It may seem shocking, even completely incredible, but low salt levels in your blood could cause your memory to malfunction.
We've been conditioned to believe that salt is terrible for your health. After all, it causes high blood pressure. I've dealt with that issue in the past. Truth is, salt is vital for your health. That doesn't mean you can go crazy with it. But new research shows that going light on salt without a good reason could harm your health.
In the new study, researchers found that lower levels of sodium in the blood can cause a decline in your cognitive function as you age. Low sodium (or hyponatremia) occurs when your blood levels fall below 135 mmol/L.
Scientists used to believe that mild hyponatremia was no big deal. It wouldn't cause any symptoms. But recent studies have found that it can cause attention deficits, gait disturbances, falls, cardiovascular events, and even premature death. That's definitely not asymptomatic. What happens, though, if you suffer from severe hyponatremia? Evidence has shown that it can cause cognitive impairment and neurological disturbances. But no studies have ever shown slightly low serum levels of sodium would cause the same issues. That is until now.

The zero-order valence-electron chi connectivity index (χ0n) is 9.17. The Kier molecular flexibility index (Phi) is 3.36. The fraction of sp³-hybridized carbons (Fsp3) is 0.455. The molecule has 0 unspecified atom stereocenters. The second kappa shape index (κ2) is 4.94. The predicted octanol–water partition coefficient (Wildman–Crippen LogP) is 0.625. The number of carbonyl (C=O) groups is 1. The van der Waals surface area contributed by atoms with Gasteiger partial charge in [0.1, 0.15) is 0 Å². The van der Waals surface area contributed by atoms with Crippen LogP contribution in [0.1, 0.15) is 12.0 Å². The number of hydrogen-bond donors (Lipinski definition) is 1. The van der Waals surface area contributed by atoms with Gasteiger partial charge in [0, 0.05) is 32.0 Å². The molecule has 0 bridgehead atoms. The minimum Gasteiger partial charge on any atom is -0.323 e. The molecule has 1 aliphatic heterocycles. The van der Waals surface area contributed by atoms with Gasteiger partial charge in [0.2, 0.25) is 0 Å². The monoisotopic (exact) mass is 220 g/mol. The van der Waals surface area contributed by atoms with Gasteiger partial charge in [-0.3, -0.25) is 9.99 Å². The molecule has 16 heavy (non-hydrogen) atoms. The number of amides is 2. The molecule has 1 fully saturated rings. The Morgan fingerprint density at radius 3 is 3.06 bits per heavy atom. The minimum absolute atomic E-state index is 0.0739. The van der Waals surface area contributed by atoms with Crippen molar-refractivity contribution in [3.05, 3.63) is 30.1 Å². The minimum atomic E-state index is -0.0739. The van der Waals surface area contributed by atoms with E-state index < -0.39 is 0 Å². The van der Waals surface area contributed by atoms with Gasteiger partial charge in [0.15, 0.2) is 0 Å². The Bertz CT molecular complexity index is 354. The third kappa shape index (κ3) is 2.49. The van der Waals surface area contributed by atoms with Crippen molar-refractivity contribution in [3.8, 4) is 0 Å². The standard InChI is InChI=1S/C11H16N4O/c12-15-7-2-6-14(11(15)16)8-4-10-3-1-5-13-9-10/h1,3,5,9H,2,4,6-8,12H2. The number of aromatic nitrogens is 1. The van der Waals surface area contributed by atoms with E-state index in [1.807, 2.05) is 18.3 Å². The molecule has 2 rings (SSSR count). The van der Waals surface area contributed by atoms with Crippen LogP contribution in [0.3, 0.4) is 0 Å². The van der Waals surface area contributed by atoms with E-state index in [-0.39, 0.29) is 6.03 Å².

Tingling Or Numbness In Your Hands Or Feet?
Finally, a natural solution that’s been shown to work...
Click Here To Learn More
The discovery came when Kristen Nowak, PhD, MPH, from the University of Colorado Anschutz Medical Campus, and her colleagues examined information on 5,435 asymptomatic community-dwelling men. All of the men were over the age of 65. Of these men, 100 of them had sodium levels low enough to be considered hyponatremia. Otherwise, they were generally healthy.
Here's what they found. Lower sodium levels in the blood were related to both cognitive impairment and declines in cognitive function over time. The men who had low sodium levels (126-140 mmol/L) were 30% more likely to have cognitive impairment and 37% more likely to experience cognitive decline over time.
Dr. Nowak said, "Slightly lower sodium levels in the blood are likely to be unnoticed in clinical practice. Because both slightly lower serum sodium levels and mild changes in cognitive function are common occurrences with advancing age."
Don’t get too excited about this news and think you can go wild with the salt, though. Dr. Nowak and her team also found that high serum sodium (143-153 mmol/L) can lead to cognitive decline over time as well.
However, if you have low sodium levels, addressing them could save you from future cognitive decline. If you are over the age of 65 and already have some memory issues, ask your doctor to check your sodium levels. If they’re low, addressing your sodium levels may help slow the decline as you age.
Your insider for better health,
Steve Kroening, ND.